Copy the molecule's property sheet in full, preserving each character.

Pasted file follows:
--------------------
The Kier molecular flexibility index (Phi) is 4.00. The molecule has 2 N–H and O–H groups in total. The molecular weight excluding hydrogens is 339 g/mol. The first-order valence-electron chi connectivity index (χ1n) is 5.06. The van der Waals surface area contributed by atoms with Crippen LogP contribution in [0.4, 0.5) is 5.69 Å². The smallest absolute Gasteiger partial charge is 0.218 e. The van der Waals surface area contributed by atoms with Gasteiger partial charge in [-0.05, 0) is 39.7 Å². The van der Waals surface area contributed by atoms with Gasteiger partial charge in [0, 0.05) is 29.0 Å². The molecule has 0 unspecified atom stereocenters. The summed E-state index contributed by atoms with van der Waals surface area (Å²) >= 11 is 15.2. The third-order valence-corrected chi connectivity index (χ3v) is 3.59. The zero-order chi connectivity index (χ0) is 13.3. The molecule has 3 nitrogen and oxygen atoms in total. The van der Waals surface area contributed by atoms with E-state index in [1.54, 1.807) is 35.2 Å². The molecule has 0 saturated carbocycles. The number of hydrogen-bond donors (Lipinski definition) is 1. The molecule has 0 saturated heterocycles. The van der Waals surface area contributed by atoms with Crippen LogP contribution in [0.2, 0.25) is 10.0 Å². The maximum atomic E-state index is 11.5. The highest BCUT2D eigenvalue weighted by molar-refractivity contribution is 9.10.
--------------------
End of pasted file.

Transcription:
The Kier molecular flexibility index (Phi) is 4.00. The molecule has 2 N–H and O–H groups in total. The molecular weight excluding hydrogens is 339 g/mol. The first-order valence-electron chi connectivity index (χ1n) is 5.06. The van der Waals surface area contributed by atoms with Crippen LogP contribution in [0.4, 0.5) is 5.69 Å². The smallest absolute Gasteiger partial charge is 0.218 e. The van der Waals surface area contributed by atoms with Gasteiger partial charge in [-0.05, 0) is 39.7 Å². The van der Waals surface area contributed by atoms with Gasteiger partial charge in [0, 0.05) is 29.0 Å². The molecule has 0 unspecified atom stereocenters. The summed E-state index contributed by atoms with van der Waals surface area (Å²) >= 11 is 15.2. The third-order valence-corrected chi connectivity index (χ3v) is 3.59. The zero-order chi connectivity index (χ0) is 13.3. The molecule has 3 nitrogen and oxygen atoms in total. The van der Waals surface area contributed by atoms with E-state index in [1.54, 1.807) is 35.2 Å². The molecule has 0 saturated carbocycles. The number of hydrogen-bond donors (Lipinski definition) is 1. The molecule has 0 saturated heterocycles. The van der Waals surface area contributed by atoms with Crippen LogP contribution in [0.2, 0.25) is 10.0 Å². The maximum atomic E-state index is 11.5. The highest BCUT2D eigenvalue weighted by molar-refractivity contribution is 9.10.